FBI Jurisdiction of Cruise Ship Safety and Security
The FBI has jurisdiction over a crime committed on a ship that has U.S. citizens on aboard, regardless of flag and the nationality of the perpetrator or victim. If the crime occurs within the territorial waters or 12 miles of the U.S. coast, then it is under the FBIs jurisdiction. If the perpetrator or victim is a U.S. national on a ship that departed from a U.S. port, then the FBI has jurisdiction over the crime. The FBI has jurisdiction over any acts of terrorism against the U.S. If the crime occurs outside of U.S. territorial waters, international laws or laws of sovereign nations will apply. The FBI legal attaches assist local authorities in evidence collection and other duties.
Coast Guard Jurisdiction of Cruise Ship Safety and Security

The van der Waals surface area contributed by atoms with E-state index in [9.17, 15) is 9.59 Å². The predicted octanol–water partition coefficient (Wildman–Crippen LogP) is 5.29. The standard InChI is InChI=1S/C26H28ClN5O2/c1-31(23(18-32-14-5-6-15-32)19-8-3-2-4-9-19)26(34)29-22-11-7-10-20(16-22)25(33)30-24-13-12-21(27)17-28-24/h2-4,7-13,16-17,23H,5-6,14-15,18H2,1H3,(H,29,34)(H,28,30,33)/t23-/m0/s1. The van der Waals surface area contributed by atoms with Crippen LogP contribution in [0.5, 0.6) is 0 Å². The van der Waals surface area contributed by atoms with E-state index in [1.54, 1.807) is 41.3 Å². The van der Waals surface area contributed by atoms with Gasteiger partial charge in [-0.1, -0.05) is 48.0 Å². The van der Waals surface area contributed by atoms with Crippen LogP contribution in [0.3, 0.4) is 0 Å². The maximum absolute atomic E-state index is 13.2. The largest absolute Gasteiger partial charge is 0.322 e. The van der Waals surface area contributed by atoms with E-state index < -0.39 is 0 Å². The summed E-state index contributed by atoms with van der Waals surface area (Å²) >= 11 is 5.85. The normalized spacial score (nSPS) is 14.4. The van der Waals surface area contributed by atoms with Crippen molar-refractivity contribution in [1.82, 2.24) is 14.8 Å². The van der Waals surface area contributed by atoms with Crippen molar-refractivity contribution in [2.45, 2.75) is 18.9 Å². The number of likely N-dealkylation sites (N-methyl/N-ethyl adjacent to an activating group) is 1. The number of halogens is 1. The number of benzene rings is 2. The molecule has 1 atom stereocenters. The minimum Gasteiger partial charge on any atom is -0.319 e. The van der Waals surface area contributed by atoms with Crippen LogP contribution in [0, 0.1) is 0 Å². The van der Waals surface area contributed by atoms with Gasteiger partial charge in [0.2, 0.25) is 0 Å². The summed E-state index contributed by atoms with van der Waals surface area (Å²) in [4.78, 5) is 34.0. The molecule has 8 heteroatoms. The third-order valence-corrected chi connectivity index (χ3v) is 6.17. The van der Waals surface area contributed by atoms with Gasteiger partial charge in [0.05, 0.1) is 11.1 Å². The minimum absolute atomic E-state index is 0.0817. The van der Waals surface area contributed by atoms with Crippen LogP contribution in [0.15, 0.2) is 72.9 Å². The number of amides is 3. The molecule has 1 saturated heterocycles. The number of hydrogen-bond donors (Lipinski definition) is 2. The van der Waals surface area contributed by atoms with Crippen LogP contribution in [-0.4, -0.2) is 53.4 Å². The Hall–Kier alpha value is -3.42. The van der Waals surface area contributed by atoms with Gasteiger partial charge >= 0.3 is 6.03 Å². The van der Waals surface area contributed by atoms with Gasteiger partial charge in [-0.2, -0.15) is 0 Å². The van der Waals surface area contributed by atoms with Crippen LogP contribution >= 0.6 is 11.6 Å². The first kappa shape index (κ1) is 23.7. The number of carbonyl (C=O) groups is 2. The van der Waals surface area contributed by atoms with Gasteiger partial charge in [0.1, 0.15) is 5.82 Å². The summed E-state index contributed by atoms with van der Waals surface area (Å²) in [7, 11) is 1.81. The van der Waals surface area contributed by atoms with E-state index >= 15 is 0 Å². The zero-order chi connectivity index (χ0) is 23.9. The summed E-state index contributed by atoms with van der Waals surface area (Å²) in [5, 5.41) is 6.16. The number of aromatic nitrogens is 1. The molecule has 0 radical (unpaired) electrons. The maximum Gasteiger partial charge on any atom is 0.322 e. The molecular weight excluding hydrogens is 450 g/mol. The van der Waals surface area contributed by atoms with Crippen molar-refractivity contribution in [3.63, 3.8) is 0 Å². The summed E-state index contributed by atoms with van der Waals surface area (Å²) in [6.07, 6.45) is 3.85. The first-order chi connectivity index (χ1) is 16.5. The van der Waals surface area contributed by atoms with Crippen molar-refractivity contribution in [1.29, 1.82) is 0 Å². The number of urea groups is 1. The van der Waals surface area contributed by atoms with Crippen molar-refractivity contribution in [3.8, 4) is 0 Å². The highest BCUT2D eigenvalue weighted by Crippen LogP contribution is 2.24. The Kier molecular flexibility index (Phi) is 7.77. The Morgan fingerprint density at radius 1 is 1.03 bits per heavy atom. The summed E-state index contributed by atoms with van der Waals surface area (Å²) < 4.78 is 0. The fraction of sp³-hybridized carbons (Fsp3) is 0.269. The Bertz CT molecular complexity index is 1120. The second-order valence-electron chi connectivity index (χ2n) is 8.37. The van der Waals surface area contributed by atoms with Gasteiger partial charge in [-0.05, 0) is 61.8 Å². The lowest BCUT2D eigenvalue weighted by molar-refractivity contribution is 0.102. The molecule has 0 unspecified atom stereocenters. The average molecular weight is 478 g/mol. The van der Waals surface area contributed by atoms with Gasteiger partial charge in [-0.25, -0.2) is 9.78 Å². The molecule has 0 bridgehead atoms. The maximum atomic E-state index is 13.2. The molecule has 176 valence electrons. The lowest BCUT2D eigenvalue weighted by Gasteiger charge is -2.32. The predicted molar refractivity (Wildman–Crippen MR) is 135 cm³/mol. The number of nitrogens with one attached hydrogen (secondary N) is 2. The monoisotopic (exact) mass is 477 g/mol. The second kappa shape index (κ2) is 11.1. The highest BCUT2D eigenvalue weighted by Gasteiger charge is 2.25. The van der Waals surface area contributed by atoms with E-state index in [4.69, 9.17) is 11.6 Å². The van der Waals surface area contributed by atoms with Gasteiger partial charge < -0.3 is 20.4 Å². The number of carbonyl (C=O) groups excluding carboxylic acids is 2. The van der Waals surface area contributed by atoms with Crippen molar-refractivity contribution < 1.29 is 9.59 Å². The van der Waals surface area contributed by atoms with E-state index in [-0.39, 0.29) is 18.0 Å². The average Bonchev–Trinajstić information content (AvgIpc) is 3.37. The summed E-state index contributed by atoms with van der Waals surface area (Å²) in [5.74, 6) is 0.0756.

The Coast Guard inspects each cruise ship’s safety and compliance to regulations. It covers lifesaving equipment, hull structure, watertight integrity, firefighting and safety navigation of the ship to name a few. If the ship passes cruise safety inspection, it is issued a validation certificate. This certificate is displayed for passengers to view. Twice a year, the Coast Guard administers a vessel compliance program of all international and U.S. standards including environmental protection, cruise ship safety and security. In September 30, 2009, the Coast Guard established the Coast Guard National Center of Expertise or CSNCOE to increase the Coast Guard’s expertise in the cruise shipping industry and specifically the enforcement of foreign passenger vessel safety standards. The Coast Guard’s objective is to educate its personnel as well as the cruise line industry in proper vessel examination training through the Advanced Foreign Passenger Vessel Examination course or AFPVE. The Coast Guard and Cruise Line International Association or CLIA have been successfully working together for over 12 years.